/ˌɪn kəˈpæs ɪˌteɪt/
verb (used with object)
to deprive of ability, qualification, or strength; make incapable or unfit; disable.
to deprive of the legal power to act in a specified way or ways.
cripple, handicap, sideline.
to deprive of power, strength, or capacity; disable
to deprive of legal capacity or eligibility
Collins English Dictionary - Complete & Unabridged 10th Edition
2009 © William Collins Sons & Co. Ltd. 1979, 1986 © HarperCollins
Publishers 1998, 2000, 2003, 2005, 2006, 2007, 2009
The guns are designed to incapacitate their target with a pulsating electrical current.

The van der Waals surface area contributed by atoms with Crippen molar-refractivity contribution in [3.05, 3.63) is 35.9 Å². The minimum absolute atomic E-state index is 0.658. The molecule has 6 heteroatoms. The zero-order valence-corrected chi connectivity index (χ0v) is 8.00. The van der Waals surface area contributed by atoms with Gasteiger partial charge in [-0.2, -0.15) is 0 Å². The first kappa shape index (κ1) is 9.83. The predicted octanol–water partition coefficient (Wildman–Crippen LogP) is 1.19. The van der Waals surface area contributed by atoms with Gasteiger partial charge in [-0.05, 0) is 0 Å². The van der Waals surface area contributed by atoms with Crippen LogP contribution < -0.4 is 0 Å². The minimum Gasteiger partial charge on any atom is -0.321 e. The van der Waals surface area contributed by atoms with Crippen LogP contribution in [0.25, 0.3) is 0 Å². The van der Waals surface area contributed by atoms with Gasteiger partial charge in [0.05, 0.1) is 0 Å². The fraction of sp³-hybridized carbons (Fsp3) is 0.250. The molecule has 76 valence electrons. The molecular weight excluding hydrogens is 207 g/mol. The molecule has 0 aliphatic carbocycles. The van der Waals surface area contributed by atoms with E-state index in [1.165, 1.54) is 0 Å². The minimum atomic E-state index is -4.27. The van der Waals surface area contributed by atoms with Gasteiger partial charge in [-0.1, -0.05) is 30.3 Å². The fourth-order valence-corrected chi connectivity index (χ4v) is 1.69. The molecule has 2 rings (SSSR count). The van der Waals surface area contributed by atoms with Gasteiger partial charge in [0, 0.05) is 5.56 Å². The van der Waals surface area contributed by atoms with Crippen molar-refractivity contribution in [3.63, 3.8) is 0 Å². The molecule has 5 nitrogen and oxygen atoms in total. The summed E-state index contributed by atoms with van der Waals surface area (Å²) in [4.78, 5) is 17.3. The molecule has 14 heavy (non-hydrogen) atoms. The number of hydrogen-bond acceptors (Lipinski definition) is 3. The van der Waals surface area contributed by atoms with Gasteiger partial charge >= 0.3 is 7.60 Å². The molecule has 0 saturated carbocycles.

None of these have the capability to incapacitate a human being within seconds.
These chemicals swiftly incapacitate the targeted cell.
Imagine people walking down the street carrying small, hand held lasers that could incapacitate anyone at will.
And it's legitimate to incapacitate violent aggressors for the safety of others.
These waves can incapacitate swimmers and vacationers strolling or sunbathing on the beach, and carry them out to sea.
And he is gravely debilitated by asthma, an affliction which he refuses to allow to incapacitate him.
Capital punishment is intended to incapacitate the killer to prevent him or her from continuing their crimes.
Disrupt brain signals, knock people out, incapacitate.
Discharging pepper spray improperly could make matters worse if you incapacitate yourself or others in your party.
Structured sentencing reforms can be used to deter potential offenders and incapacitate dangerous offenders.